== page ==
04/04/2013 at 12:50

popsider.....parents with autistic children are desperate to find a reason or a cause.........because in most cases parents go around in circles trying to work out if it was something that they had done.....

to attach onto a theory that it was all the fault of a vaccine made the guilt easier.......

 and the timing of the jabs fitted in naturally with the way that autism usually shows itself.....

 

and yes the papaers were bad at the time.......

 

and when we were young and everyone got the injections...........you didn't have the same system of information.......so if 2000 children were killed or deaf or had limbs amputated becoase of the illness then you wouldn't have heard about it unless it was in your own village/ town.......

didn't mean that the numbers were insignifant...just that people were not aware of how many lives it affected

04/04/2013 at 13:06

I've since read that babies are pretty OK to 6 months... but with the first jab at 13 months, there seems to be a bit of a gap.

I had measles as a kid - like everyone else - but we shouldn't be complacent. Research of 67,000 cases in USA between 1987 - 2000  caused 177 deaths.  That's 3 in every 1000 cases... so you could say that Swansea is lucky to have had no one die yet. 

 

04/04/2013 at 13:25

Yes wouldn't necessarily disagree with you Seren - I just think at the time maybe the govt or whoever makes these decisions (nice, NHS?) could have been a bit more flexible and avoided the drop off in kids being innoculated.   I think with our first we delayed her MMR by a year or 18 months just because at the time we weren't sure and thought we'd give her immune system a bit longer to develop.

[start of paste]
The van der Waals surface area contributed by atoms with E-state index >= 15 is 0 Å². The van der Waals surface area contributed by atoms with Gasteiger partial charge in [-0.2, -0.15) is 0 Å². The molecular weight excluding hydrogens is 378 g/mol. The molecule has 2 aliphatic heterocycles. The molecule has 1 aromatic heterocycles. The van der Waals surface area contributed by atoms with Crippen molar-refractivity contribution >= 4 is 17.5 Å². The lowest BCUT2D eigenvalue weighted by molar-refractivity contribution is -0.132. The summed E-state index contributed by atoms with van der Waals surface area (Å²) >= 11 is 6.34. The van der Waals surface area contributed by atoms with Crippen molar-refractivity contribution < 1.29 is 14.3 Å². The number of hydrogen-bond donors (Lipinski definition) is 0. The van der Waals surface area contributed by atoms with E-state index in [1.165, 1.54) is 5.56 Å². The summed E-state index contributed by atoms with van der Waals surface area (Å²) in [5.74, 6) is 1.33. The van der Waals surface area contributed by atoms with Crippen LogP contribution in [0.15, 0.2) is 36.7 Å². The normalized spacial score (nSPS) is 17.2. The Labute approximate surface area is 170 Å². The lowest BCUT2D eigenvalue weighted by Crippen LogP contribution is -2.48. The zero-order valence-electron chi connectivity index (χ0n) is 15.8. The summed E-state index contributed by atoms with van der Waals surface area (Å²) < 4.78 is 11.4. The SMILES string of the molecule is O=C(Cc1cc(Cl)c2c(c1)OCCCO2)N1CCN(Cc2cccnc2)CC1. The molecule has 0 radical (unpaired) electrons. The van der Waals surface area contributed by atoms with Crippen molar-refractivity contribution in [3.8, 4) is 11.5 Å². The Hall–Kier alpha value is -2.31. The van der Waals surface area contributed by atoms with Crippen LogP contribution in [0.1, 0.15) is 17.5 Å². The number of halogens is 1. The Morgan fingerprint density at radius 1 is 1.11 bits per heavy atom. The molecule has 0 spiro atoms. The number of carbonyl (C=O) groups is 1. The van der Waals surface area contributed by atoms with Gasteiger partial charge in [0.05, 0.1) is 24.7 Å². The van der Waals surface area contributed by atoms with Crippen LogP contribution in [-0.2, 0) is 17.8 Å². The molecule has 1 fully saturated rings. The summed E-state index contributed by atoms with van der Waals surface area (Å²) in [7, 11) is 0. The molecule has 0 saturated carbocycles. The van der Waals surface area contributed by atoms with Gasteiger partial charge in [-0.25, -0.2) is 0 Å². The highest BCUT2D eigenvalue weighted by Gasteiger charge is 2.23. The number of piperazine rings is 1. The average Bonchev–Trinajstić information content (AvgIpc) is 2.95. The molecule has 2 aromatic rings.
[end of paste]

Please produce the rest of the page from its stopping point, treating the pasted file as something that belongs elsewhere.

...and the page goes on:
I don't know if I've ever been innoculated for measles - don't think i was as I had both types.

04/04/2013 at 13:43

I think the problem with seperate jabs, and the reason why NICE / Govt stuck to their guns on the combined jab, is that the effectiveness of 3 separate jabs is very much reduced - with the course of jabs far less likely to be followed through.

The effectiveness of this type of immunisation relies on the wider population being immunised, not just individuals.

This was in the face of dodgy scientific research, initially spouted by the Daily Mail (with a clear political agenda), then picked up by the wider press, and since found to be false.

I can completely understand why parents were confused. But also agree with the Govt decision not to use separate jabs in the public health programme (and, as Seren said, parents could still choose this option privately if they wanted).

 

Edited: 04/04/2013 at 14:00
04/04/2013 at 14:49

Little C has had the combined jab.  If the option exists to have them individually then there's no mention of it, who exactly does them privately?

 

 

04/04/2013 at 14:59
popsider wrote (see)

I agree with you Wilkie - they should have allowed separate jabs rather than insisting on it being combined or nothing.   In a few years more evidence coming out would have allowed them to go onto the combined without the same problems.    

They can hardly be surprised parents maintain a healty cynicism about govt health pronouncements when you look at some of the things that have happened in recent years - Stafford scandal being the most recent.   

Trouble is, when some idiot comes out with shite research because he's trying to make a name for himself, it doesn't really matter what the government says. I had conversations with otherwise sane people who wouldn't coutenance having ANY immunisation for their kids because of this 'research'. Madness.

04/04/2013 at 15:25

On a slightly different note. Whooping cough is making a comeback. It seems to affect mostly adults as it turns out that the vaccination given as children is not neccessarily lifelong.

As I've had this since last week of November with no sign of getting better I would suggest that people think about revacination, especially if they have heard there are cases in their area.

04/04/2013 at 15:54
Cinders wrote (see)

Little C has had the combined jab.  If the option exists to have them individually then there's no mention of it, who exactly does them privately?

 

 

I think, at the time, some private clinics were importing the seperate vaccines, on request of parents who wanted to persue that choice. Whether that's still available, I'm not sure - seems a risky choice if anyone is still going for that.

 

The other point against single vaccines, besides the likelyhood that the full course would not be followed (6 jabs, at intervals, instead of 2), is that the intervals between jabs meant children would be un-protected for a longer period of time.

Also, the practice of single jabs was experimental, so Govt would have been irresponsible to ever offer that option.

 

 

Edited: 04/04/2013 at 15:55